Act II: Luminance
Medium: Giclée print on semi gloss paper / spices, flour, starch, herbs, ice, fog, array of light.
Print size: H30 X W40 cm (excluding borders)
The core interest grounding this project points toward the aesthetic experiences of the beautiful and the sublime; both qualities emanate from an intrinsic capacity human beings possess to allow the consequential experiences to be. This innate capacity, along with human beings’ persistent inclination towards the beautiful and the sublime, formed the foundation of interest for this inquiry.
The reasons for my subject matter are as follow: a) landscapes’ capacity as a universal interest of aesthetic experiences, both in representations as works of art as well as in empirical reality, and b) the variables that landscapes consist, which encompass the properties of both the beautiful and the sublime in one entity.
These land structures were constructed from ground spices, dried herbs, flour, ice, a fog machine, and a variety of lighting. The process of fabrication provides me with the liberty of fabricating wide possibilities of physical features, permutating the characteristics of both beauty and sublimity in natural landscapes. Such significance approaches the subjective experiences of the viewer, with the intention of determining if beauty and sublimity are independent species of aesthetic experiences, or do they belong to a singular, interdependent experience where one proceeds from the other, sharing the foundation of a common capacity, as two ends of the same spectrum.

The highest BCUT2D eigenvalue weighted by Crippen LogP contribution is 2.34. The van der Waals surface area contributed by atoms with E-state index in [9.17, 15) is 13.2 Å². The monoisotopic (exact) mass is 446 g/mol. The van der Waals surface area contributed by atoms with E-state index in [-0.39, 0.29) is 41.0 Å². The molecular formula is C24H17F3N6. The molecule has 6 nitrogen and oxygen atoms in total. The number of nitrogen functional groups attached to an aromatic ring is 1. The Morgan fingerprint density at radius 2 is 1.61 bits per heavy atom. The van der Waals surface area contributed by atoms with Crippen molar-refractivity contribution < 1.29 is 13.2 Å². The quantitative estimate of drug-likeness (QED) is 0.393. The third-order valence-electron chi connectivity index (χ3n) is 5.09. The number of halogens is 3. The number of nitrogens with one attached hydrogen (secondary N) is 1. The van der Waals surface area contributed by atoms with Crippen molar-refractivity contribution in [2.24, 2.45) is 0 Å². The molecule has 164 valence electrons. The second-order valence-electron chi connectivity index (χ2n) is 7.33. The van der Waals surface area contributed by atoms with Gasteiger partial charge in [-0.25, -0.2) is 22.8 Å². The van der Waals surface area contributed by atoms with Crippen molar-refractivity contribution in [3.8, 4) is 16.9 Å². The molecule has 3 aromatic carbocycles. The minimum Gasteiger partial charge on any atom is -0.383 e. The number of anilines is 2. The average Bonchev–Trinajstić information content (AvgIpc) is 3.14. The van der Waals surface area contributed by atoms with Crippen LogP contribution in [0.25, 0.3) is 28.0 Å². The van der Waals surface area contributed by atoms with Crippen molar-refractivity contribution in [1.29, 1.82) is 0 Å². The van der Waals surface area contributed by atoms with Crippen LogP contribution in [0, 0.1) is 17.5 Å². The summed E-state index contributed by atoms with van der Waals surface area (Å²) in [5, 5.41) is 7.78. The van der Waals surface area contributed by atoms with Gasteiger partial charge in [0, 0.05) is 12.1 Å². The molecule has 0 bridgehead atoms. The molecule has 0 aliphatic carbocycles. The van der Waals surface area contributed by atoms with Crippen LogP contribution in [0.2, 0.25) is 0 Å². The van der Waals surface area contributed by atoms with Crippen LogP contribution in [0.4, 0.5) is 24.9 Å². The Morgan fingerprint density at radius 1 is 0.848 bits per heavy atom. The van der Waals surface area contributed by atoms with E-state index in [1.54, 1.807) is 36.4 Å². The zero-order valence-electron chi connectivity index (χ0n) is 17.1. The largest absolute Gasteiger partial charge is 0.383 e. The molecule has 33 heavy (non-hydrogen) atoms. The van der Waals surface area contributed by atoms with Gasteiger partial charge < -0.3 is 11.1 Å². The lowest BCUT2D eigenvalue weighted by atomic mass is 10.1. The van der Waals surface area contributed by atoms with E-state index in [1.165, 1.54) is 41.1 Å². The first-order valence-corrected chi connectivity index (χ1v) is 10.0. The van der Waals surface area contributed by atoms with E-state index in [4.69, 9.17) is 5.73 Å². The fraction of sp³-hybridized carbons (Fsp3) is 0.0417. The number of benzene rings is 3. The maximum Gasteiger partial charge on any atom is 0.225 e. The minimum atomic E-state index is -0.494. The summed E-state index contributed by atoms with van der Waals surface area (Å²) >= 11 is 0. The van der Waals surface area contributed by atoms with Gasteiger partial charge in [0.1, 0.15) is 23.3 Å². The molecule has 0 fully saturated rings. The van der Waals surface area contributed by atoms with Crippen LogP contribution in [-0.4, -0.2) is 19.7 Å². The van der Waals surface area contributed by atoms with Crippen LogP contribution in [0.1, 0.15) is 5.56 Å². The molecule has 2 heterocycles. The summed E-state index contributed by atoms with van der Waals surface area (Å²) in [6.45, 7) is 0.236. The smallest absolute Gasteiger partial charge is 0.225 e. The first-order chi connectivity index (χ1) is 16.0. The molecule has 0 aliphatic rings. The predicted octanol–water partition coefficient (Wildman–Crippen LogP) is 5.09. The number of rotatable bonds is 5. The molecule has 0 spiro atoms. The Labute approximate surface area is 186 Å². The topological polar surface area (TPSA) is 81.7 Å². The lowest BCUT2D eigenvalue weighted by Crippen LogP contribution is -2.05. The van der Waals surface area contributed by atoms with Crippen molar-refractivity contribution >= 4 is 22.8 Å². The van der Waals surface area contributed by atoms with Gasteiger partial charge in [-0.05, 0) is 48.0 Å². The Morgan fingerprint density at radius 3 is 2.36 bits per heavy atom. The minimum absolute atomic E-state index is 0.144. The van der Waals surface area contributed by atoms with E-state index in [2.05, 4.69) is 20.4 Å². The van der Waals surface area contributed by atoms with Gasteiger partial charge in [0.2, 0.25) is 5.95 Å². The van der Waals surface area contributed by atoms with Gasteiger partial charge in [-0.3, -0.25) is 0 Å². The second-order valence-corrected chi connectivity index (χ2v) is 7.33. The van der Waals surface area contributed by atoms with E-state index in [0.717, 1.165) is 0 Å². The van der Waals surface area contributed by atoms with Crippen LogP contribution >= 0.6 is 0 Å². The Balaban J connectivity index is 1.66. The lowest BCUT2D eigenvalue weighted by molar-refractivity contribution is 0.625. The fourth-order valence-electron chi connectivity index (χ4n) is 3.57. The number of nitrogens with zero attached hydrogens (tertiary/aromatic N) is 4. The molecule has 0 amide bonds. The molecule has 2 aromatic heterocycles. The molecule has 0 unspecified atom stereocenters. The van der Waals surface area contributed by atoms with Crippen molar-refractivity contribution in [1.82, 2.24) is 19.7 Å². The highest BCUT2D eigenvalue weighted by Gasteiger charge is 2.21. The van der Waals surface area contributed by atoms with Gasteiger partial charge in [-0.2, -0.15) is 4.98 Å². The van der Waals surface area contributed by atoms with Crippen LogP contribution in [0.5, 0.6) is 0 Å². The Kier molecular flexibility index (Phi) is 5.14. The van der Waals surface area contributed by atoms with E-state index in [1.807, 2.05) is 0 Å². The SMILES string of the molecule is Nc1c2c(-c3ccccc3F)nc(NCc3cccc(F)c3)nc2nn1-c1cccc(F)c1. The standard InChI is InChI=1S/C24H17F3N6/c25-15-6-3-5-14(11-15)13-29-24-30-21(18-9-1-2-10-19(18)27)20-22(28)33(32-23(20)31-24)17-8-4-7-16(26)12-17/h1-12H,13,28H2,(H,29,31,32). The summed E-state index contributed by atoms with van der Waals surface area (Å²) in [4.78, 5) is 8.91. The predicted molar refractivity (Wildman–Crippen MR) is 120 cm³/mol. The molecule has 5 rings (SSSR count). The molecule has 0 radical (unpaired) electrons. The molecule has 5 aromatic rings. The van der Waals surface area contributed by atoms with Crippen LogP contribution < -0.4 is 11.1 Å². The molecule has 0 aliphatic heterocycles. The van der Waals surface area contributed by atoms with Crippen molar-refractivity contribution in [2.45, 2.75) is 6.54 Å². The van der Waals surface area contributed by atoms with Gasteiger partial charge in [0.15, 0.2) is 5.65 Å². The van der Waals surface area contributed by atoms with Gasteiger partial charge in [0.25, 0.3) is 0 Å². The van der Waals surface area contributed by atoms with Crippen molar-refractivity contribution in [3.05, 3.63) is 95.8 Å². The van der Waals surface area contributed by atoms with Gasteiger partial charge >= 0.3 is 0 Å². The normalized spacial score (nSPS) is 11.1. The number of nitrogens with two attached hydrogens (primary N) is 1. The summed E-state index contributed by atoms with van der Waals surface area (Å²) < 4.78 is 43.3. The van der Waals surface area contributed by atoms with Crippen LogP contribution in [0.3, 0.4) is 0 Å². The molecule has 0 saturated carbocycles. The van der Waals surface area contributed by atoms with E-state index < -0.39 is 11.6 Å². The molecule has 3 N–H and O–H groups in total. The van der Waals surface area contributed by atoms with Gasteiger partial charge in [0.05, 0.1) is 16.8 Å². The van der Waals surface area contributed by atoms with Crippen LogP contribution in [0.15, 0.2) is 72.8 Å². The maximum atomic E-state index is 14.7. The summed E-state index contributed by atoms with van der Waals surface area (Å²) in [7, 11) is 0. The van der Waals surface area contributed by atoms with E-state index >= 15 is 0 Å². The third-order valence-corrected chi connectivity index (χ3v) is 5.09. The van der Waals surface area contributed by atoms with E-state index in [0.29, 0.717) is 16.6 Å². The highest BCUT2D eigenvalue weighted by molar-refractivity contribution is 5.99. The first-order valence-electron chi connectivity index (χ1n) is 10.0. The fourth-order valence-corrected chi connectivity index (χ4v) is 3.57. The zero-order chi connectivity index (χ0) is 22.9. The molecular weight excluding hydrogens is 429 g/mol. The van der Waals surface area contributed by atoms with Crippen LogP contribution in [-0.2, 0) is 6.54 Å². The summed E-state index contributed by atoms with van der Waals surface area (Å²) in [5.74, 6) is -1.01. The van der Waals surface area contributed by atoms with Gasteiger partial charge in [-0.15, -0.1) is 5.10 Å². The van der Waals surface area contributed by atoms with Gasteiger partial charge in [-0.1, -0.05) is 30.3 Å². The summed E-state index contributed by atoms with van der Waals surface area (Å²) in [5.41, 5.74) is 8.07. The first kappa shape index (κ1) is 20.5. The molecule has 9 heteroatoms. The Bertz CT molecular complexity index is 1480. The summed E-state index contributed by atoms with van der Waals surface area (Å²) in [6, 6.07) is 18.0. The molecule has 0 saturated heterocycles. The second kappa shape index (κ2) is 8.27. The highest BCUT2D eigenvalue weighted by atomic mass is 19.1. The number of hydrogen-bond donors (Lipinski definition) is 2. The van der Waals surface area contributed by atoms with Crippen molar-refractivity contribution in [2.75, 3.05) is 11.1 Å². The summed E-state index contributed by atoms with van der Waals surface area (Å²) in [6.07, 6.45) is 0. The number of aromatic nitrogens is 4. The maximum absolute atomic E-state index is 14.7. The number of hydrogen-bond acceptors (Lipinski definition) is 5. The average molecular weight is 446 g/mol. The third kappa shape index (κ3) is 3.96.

The constructing and photographing process of each image in this project took place over a period of three to seven days, with important considerations placed in the lighting and composition of each landscape structure, and in aim of uniting the vocabulary of materials into the spatial singularity of the photographic image: the landscapes provide a theatrical space where the colours manifest, and engage in dialectics amongst each other. The colours, light, and composed landscapes consequently assemble themselves as a spatial entity in the embodiment of the fog.
These fabricated landscapes invite the viewers to embark on a journey of the imaginative, consequently participating in the position of an admiring, contemplative being.
Editions of 4, 1 AP